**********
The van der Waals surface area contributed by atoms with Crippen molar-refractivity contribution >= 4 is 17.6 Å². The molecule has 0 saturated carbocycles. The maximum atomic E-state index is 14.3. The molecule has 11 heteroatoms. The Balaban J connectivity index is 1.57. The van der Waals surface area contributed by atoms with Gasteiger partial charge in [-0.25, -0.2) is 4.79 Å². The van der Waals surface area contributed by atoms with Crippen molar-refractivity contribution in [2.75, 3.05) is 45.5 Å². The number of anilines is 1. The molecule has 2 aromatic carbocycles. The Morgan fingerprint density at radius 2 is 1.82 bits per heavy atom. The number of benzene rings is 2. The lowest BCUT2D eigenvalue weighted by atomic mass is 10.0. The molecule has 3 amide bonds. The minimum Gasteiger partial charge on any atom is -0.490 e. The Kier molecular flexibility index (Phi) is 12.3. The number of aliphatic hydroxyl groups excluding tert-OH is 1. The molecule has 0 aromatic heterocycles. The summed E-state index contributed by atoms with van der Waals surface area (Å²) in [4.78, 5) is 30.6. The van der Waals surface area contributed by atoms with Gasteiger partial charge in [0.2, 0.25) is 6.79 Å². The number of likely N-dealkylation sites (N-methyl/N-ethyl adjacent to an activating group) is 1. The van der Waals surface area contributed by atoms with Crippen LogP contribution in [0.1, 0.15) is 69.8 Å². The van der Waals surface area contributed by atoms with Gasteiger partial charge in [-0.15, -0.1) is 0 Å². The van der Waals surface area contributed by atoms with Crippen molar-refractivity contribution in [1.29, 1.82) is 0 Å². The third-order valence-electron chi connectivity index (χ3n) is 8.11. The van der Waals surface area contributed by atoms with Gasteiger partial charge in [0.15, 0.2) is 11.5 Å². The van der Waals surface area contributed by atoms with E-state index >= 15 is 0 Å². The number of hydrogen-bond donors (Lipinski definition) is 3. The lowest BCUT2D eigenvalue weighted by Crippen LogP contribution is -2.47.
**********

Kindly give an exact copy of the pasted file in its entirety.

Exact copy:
The van der Waals surface area contributed by atoms with Crippen molar-refractivity contribution >= 4 is 17.6 Å². The molecule has 0 saturated carbocycles. The maximum atomic E-state index is 14.3. The molecule has 11 heteroatoms. The Balaban J connectivity index is 1.57. The van der Waals surface area contributed by atoms with Gasteiger partial charge in [-0.25, -0.2) is 4.79 Å². The van der Waals surface area contributed by atoms with Crippen molar-refractivity contribution in [2.75, 3.05) is 45.5 Å². The number of anilines is 1. The molecule has 2 aromatic carbocycles. The Morgan fingerprint density at radius 2 is 1.82 bits per heavy atom. The number of benzene rings is 2. The lowest BCUT2D eigenvalue weighted by atomic mass is 10.0. The molecule has 3 amide bonds. The minimum Gasteiger partial charge on any atom is -0.490 e. The Kier molecular flexibility index (Phi) is 12.3. The number of aliphatic hydroxyl groups excluding tert-OH is 1. The molecule has 0 aromatic heterocycles. The summed E-state index contributed by atoms with van der Waals surface area (Å²) in [4.78, 5) is 30.6. The van der Waals surface area contributed by atoms with Gasteiger partial charge in [0.2, 0.25) is 6.79 Å². The number of likely N-dealkylation sites (N-methyl/N-ethyl adjacent to an activating group) is 1. The van der Waals surface area contributed by atoms with Crippen LogP contribution in [0.1, 0.15) is 69.8 Å². The van der Waals surface area contributed by atoms with Gasteiger partial charge in [-0.15, -0.1) is 0 Å². The van der Waals surface area contributed by atoms with Crippen molar-refractivity contribution in [1.29, 1.82) is 0 Å². The third-order valence-electron chi connectivity index (χ3n) is 8.11. The van der Waals surface area contributed by atoms with Gasteiger partial charge in [0.15, 0.2) is 11.5 Å². The van der Waals surface area contributed by atoms with E-state index >= 15 is 0 Å². The number of hydrogen-bond donors (Lipinski definition) is 3. The lowest BCUT2D eigenvalue weighted by Crippen LogP contribution is -2.47.